This volume helps readers understand the historical and cultural background of the New Testament. Brimming with lavish, full color photos and graphics, each book walks you verse-by-verse through the New Testament.
Reading this volume is like slipping on a set of glasses that lets you read the Bible through the eyes of a first-century reader! Discoveries await you that will snap the world of the New Testament into gripping immediacy. Things that seem mystifying, puzzling, or obscure will take on tremendous meaning when you view them in their ancient context. You’ll deepen your understanding of the teachings of Jesus. You’ll discover the close, sometimes startling interplay between God’s kingdom and the practical affairs of the church. Best of all, you’ll gain a deepened awareness of the Bible’s relevance for your life.
“Divorce for adultery was not optional, but mandatory, among many groups in ancient Judaism, because adultery produced a state of impurity that, as a matter of legal fact, dissolved the marriage.” (Page 11)
“If the Magi came from the environs of Babylon, they would have traveled approximately nine hundred miles. Since they would have had to make arrangements for the journey and gather a traveling party, it could have taken several months from the time they first saw the star until they arrived in Jerusalem (cf. Ezra and the returning exiles in Ezra 7:9).” (Page 14)
“Contrary to the traditional Christmas story, the ‘inn’ (katalyma) was probably not an ancient hotel with rooms to rent and an innkeeper, but either a guest room in a private residence (see 22:11) or an informal public shelter (a ‘caravansary’) where travelers would gather for the night.39 In the parable of the Good Samaritan, Luke uses a different term for a public inn (pandocheion, 10:34). In any case, crowded conditions force Joseph and Mary from normal lodging to a place reserved for animals. This could have been (1) a lower-level room or stall for animals attached to the living quarters of a private residence, (2) a cave used as a shelter for animals (as some ancient traditions have claimed),40 or even (3) a feeding place under the open sky, perhaps in the town square.” (Pages 341–342)
“The term ‘Magi’ (magoi) was originally used in early records to refer to a priestly caste in ancient Persia, perhaps followers of Zoroaster, the Persian teacher and prophet. Babylonian elements were also introduced. These Magi were leading figures in the religious court life of their country of origin, employing a variety of scientific (astrology), diplomatic (wisdom), and religious (magical incantations) means to try to understand present and future life. This is in distinction from a more common type of ‘magician’ (e.g., Acts 13:6, 8).” (Page 14)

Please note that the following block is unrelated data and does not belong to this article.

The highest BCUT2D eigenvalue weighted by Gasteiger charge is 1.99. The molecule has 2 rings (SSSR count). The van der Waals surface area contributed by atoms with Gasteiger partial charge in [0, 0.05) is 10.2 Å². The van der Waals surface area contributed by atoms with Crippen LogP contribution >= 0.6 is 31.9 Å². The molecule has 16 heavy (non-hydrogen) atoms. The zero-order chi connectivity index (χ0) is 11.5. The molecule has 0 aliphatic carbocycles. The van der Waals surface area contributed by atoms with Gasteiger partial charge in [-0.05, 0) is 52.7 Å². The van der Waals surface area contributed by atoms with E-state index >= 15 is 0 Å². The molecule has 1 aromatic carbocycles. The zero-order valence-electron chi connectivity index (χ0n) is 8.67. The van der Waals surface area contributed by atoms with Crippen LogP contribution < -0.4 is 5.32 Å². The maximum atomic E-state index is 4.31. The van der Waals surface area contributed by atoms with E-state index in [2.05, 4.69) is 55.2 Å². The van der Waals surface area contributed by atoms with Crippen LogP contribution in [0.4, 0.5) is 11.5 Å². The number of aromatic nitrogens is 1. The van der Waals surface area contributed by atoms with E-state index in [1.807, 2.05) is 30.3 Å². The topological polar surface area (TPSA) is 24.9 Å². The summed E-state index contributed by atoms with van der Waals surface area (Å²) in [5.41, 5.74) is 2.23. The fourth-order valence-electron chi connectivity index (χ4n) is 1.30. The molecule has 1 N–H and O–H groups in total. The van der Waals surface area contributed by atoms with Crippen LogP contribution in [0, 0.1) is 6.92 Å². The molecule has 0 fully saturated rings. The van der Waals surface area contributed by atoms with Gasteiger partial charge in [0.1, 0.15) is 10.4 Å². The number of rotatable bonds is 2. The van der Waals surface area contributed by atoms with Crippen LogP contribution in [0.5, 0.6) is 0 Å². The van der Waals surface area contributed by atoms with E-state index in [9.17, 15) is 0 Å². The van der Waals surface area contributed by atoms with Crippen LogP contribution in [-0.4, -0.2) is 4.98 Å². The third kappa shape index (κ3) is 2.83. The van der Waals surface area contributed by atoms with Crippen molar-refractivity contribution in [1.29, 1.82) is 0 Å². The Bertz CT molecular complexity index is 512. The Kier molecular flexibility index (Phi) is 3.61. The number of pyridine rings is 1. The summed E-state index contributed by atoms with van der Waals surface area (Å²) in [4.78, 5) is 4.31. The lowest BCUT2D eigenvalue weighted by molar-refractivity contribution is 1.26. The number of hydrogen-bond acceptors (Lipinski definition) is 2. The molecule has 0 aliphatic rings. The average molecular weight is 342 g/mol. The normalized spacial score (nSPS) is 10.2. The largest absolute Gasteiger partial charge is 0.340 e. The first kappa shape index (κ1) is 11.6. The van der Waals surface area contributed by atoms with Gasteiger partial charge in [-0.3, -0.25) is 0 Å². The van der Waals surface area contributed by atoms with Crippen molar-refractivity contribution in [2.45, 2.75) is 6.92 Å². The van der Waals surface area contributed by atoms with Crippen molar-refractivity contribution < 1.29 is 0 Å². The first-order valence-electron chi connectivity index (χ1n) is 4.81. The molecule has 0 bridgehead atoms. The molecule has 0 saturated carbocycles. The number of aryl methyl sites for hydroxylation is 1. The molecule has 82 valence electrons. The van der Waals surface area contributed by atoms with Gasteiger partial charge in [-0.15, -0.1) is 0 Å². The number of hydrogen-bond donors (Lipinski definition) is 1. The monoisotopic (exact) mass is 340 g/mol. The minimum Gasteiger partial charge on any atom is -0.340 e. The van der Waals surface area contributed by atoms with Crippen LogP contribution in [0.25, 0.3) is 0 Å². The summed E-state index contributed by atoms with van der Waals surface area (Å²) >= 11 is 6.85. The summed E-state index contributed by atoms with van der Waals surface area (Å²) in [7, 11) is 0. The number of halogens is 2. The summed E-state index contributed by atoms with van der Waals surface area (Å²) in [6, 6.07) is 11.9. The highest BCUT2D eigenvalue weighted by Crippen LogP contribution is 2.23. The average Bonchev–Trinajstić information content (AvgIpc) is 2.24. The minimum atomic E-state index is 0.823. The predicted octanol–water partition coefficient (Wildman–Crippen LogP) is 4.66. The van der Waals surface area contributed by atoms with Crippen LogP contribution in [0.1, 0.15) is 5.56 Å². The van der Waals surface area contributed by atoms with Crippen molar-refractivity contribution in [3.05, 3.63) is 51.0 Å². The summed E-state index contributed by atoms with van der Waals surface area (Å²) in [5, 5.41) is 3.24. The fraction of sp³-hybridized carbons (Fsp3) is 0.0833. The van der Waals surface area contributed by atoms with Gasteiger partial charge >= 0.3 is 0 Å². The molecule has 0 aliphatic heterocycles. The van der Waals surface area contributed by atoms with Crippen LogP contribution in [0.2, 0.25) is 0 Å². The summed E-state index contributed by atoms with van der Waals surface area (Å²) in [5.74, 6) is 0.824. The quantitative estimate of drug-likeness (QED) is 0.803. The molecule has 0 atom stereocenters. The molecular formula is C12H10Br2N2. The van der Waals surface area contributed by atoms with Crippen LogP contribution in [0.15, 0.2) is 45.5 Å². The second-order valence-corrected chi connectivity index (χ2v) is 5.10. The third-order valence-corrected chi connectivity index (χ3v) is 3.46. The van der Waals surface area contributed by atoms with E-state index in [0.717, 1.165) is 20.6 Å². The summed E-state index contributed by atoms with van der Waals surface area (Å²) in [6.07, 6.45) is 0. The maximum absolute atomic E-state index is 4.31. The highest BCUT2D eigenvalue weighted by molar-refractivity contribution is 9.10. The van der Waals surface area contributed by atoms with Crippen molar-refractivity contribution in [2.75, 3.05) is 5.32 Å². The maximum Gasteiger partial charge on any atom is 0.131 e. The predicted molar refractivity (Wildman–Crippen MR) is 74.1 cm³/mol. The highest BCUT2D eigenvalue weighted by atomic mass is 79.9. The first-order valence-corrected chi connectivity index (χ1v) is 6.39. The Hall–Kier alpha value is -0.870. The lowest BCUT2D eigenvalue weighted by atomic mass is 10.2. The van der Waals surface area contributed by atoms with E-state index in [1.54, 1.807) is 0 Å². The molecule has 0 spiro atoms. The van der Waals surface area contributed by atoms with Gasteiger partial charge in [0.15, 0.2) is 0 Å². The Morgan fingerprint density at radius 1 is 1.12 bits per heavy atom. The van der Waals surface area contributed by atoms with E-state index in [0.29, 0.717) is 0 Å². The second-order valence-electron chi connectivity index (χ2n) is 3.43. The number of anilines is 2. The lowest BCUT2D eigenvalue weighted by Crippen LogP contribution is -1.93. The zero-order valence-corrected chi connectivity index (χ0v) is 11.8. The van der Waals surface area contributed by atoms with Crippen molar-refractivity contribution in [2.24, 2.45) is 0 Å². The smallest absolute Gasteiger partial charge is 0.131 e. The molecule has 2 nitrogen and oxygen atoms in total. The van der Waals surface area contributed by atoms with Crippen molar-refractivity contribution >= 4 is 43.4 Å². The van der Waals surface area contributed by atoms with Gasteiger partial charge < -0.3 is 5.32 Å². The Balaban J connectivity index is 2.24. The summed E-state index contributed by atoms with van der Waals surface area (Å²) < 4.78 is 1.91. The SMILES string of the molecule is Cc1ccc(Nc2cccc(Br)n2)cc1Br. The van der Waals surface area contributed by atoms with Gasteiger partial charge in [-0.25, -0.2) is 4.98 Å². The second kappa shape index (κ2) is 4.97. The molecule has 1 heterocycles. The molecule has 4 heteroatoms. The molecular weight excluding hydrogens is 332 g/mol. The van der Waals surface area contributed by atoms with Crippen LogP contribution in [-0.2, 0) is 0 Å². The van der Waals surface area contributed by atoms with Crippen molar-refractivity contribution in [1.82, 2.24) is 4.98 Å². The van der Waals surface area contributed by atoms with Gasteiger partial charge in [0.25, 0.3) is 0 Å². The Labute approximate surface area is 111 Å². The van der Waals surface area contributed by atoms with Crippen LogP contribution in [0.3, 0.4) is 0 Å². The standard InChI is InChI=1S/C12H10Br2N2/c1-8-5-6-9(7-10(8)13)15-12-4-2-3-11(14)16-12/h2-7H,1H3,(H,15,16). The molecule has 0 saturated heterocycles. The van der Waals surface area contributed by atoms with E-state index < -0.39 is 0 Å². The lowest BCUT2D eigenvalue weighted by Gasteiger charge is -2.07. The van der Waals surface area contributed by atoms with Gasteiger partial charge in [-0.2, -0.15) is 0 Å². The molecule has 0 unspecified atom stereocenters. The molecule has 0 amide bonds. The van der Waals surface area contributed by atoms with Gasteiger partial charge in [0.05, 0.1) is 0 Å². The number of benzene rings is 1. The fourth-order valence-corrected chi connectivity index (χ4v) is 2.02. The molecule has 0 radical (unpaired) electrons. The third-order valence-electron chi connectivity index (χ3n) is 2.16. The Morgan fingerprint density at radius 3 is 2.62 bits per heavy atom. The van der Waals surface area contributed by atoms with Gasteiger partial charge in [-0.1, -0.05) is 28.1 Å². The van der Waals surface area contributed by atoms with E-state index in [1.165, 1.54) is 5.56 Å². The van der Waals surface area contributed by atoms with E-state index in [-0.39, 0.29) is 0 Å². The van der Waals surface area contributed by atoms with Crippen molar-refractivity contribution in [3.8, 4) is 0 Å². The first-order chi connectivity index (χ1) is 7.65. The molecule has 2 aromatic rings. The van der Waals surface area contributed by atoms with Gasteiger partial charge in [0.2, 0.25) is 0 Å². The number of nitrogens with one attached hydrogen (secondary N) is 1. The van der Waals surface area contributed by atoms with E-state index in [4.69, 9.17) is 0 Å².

Overall, this is a very fine set that will help a reader to gain a foundation of understanding the historical environment of the first century AD, the context in which the New Testament was inspired, written, and disseminated throughout the early Church. It would of course make an excellent addition to a church library.
—Kevin P. Edgecomb, biblicalia
This is one of the most helpful resources to me when preparing Bible studies and messages. Each New Testament book is written by a reputable, evangelical scholar who has expertise in that particular book. For each New Testament book, there is a very helpful capsule in the beginning that tells you the important facts of each book (author, date, occasion, and key themes). Next, there is a helpful brief commentary for the whole book. There are excellent, color in-text maps as you read the commentary. Furthermore, there are great feature articles that give you insights into some of the pertinent beliefs, gods/goddesses, and key terms that are featured in the New Testament book. There is also a capsule on ‘reflections’ that help the reader ponder and meditate on key themes and concepts. Finally, there is a wonderful annotated bibliography at the end of each book for further, suggested reading. I give it my highest recommendation and believe that it will be an excellent resource for laypersons, seminary students, pastors, professors, and Sunday School teachers.
Written in a clear, engaging style, this volume provides a new and accessible approach that more technical expository and exegetical commentaries don’t offer. What’s more, Logos Bible Software gives you the most advanced tools and features for reading and studying this volume. With Logos, you can search by topic or Scripture reference. Learn more about the people, places, and historical events behind the text you’re studying. Incorporate pictures, illustrations, and graphics in sermons or lesson plans. Find relevant results from this commentary when you run a Passage Guide.